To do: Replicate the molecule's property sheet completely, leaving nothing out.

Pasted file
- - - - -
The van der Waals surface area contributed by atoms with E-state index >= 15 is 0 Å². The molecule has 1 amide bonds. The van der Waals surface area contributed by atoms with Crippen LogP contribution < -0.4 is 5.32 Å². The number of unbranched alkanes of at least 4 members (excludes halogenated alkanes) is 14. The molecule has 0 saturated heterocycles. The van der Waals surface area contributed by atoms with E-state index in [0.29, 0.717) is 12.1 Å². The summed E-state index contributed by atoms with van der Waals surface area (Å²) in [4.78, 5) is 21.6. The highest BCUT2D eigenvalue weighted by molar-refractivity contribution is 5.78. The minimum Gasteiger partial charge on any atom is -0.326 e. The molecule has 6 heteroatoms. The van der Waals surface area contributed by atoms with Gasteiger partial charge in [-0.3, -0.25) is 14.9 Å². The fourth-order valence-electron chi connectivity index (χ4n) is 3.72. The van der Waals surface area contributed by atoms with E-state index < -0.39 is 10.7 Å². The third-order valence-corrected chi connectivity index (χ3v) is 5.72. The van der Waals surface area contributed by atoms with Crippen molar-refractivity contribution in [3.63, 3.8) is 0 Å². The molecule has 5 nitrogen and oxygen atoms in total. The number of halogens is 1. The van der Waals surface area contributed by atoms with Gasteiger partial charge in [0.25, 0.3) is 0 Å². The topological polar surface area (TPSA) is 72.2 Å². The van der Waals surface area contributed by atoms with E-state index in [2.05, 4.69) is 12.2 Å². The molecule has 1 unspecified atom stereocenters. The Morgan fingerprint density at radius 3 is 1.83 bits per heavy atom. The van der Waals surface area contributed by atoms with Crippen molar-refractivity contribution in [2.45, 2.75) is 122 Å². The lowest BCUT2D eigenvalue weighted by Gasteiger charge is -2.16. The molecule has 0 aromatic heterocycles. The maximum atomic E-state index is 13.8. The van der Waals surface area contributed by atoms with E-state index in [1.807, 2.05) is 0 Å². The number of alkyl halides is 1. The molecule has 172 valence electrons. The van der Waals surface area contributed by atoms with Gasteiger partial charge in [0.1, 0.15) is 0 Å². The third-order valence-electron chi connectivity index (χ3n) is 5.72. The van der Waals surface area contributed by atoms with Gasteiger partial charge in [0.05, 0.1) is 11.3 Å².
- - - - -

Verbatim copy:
The van der Waals surface area contributed by atoms with E-state index >= 15 is 0 Å². The molecule has 1 amide bonds. The van der Waals surface area contributed by atoms with Crippen LogP contribution < -0.4 is 5.32 Å². The number of unbranched alkanes of at least 4 members (excludes halogenated alkanes) is 14. The molecule has 0 saturated heterocycles. The van der Waals surface area contributed by atoms with E-state index in [0.29, 0.717) is 12.1 Å². The summed E-state index contributed by atoms with van der Waals surface area (Å²) in [4.78, 5) is 21.6. The highest BCUT2D eigenvalue weighted by molar-refractivity contribution is 5.78. The minimum Gasteiger partial charge on any atom is -0.326 e. The molecule has 6 heteroatoms. The van der Waals surface area contributed by atoms with Gasteiger partial charge in [-0.3, -0.25) is 14.9 Å². The fourth-order valence-electron chi connectivity index (χ4n) is 3.72. The van der Waals surface area contributed by atoms with E-state index < -0.39 is 10.7 Å². The third-order valence-corrected chi connectivity index (χ3v) is 5.72. The van der Waals surface area contributed by atoms with Crippen molar-refractivity contribution in [3.63, 3.8) is 0 Å². The molecule has 5 nitrogen and oxygen atoms in total. The number of halogens is 1. The van der Waals surface area contributed by atoms with Gasteiger partial charge in [0.25, 0.3) is 0 Å². The topological polar surface area (TPSA) is 72.2 Å². The van der Waals surface area contributed by atoms with E-state index in [2.05, 4.69) is 12.2 Å². The molecule has 1 unspecified atom stereocenters. The Morgan fingerprint density at radius 3 is 1.83 bits per heavy atom. The van der Waals surface area contributed by atoms with Crippen molar-refractivity contribution in [2.45, 2.75) is 122 Å². The lowest BCUT2D eigenvalue weighted by Gasteiger charge is -2.16. The molecule has 0 aromatic heterocycles. The maximum atomic E-state index is 13.8. The van der Waals surface area contributed by atoms with E-state index in [1.807, 2.05) is 0 Å². The number of alkyl halides is 1. The molecule has 172 valence electrons. The van der Waals surface area contributed by atoms with Gasteiger partial charge in [0.1, 0.15) is 0 Å². The third-order valence-electron chi connectivity index (χ3n) is 5.72. The van der Waals surface area contributed by atoms with Gasteiger partial charge in [0.05, 0.1) is 11.3 Å².